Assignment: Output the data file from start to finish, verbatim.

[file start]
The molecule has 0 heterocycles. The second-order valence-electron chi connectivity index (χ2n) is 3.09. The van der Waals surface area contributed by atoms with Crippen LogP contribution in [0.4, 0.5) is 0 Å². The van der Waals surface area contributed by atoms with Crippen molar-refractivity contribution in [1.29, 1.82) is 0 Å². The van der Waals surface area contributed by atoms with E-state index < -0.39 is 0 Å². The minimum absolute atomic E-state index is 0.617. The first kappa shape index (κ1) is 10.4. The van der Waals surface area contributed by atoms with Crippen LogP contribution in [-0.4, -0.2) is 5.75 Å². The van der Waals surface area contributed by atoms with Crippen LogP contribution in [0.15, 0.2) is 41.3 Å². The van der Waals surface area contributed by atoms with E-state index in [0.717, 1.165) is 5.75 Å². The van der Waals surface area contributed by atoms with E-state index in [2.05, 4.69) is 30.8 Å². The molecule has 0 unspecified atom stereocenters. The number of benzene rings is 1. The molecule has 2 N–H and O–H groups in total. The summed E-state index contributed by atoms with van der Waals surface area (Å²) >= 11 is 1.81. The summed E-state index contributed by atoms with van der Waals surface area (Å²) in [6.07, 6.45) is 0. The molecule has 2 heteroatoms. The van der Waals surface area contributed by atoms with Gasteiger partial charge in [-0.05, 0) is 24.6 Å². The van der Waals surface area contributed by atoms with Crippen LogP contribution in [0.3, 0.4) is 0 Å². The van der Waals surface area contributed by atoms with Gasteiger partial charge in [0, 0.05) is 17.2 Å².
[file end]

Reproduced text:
The molecule has 0 heterocycles. The second-order valence-electron chi connectivity index (χ2n) is 3.09. The van der Waals surface area contributed by atoms with Crippen LogP contribution in [0.4, 0.5) is 0 Å². The van der Waals surface area contributed by atoms with Crippen molar-refractivity contribution in [1.29, 1.82) is 0 Å². The van der Waals surface area contributed by atoms with E-state index < -0.39 is 0 Å². The minimum absolute atomic E-state index is 0.617. The first kappa shape index (κ1) is 10.4. The van der Waals surface area contributed by atoms with Crippen LogP contribution in [-0.4, -0.2) is 5.75 Å². The van der Waals surface area contributed by atoms with Crippen LogP contribution in [0.15, 0.2) is 41.3 Å². The van der Waals surface area contributed by atoms with E-state index in [0.717, 1.165) is 5.75 Å². The van der Waals surface area contributed by atoms with E-state index in [2.05, 4.69) is 30.8 Å². The molecule has 0 unspecified atom stereocenters. The number of benzene rings is 1. The molecule has 2 N–H and O–H groups in total. The summed E-state index contributed by atoms with van der Waals surface area (Å²) >= 11 is 1.81. The summed E-state index contributed by atoms with van der Waals surface area (Å²) in [6.07, 6.45) is 0. The molecule has 2 heteroatoms. The van der Waals surface area contributed by atoms with Gasteiger partial charge in [-0.05, 0) is 24.6 Å². The van der Waals surface area contributed by atoms with Crippen LogP contribution in [0.3, 0.4) is 0 Å². The van der Waals surface area contributed by atoms with Gasteiger partial charge in [0, 0.05) is 17.2 Å².